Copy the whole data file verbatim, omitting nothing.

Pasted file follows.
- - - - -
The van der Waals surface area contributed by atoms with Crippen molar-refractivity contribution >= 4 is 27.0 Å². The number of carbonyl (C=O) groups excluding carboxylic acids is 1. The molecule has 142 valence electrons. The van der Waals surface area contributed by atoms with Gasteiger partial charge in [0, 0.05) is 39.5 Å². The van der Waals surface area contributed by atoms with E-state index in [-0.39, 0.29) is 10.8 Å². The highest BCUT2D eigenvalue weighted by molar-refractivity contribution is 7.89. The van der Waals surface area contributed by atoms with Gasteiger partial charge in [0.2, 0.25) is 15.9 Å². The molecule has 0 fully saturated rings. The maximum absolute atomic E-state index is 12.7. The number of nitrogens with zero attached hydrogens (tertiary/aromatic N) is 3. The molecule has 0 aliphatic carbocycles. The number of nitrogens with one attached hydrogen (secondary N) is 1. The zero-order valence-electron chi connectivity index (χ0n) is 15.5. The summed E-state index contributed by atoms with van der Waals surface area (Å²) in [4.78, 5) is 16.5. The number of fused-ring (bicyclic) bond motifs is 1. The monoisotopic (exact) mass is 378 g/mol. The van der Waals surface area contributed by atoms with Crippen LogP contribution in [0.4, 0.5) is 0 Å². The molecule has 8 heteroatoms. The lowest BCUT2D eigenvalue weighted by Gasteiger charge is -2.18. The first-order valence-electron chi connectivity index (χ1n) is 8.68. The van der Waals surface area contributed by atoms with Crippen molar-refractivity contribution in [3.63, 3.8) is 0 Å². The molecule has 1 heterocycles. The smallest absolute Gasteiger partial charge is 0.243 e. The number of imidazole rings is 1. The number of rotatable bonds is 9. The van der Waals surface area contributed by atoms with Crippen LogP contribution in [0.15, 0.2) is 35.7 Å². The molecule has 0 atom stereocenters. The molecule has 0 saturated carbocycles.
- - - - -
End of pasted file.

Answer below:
The van der Waals surface area contributed by atoms with Crippen molar-refractivity contribution >= 4 is 27.0 Å². The number of carbonyl (C=O) groups excluding carboxylic acids is 1. The molecule has 142 valence electrons. The van der Waals surface area contributed by atoms with Gasteiger partial charge in [0, 0.05) is 39.5 Å². The van der Waals surface area contributed by atoms with E-state index in [-0.39, 0.29) is 10.8 Å². The highest BCUT2D eigenvalue weighted by molar-refractivity contribution is 7.89. The van der Waals surface area contributed by atoms with Gasteiger partial charge in [0.2, 0.25) is 15.9 Å². The molecule has 0 fully saturated rings. The maximum absolute atomic E-state index is 12.7. The number of nitrogens with zero attached hydrogens (tertiary/aromatic N) is 3. The molecule has 0 aliphatic carbocycles. The number of nitrogens with one attached hydrogen (secondary N) is 1. The zero-order valence-electron chi connectivity index (χ0n) is 15.5. The summed E-state index contributed by atoms with van der Waals surface area (Å²) in [4.78, 5) is 16.5. The number of fused-ring (bicyclic) bond motifs is 1. The monoisotopic (exact) mass is 378 g/mol. The van der Waals surface area contributed by atoms with Crippen LogP contribution in [0.4, 0.5) is 0 Å². The molecule has 8 heteroatoms. The lowest BCUT2D eigenvalue weighted by Gasteiger charge is -2.18. The first-order valence-electron chi connectivity index (χ1n) is 8.68. The van der Waals surface area contributed by atoms with Crippen molar-refractivity contribution in [3.63, 3.8) is 0 Å². The molecule has 1 heterocycles. The smallest absolute Gasteiger partial charge is 0.243 e. The number of imidazole rings is 1. The number of rotatable bonds is 9. The van der Waals surface area contributed by atoms with Crippen LogP contribution in [0.15, 0.2) is 35.7 Å². The molecule has 0 atom stereocenters. The molecule has 0 saturated carbocycles.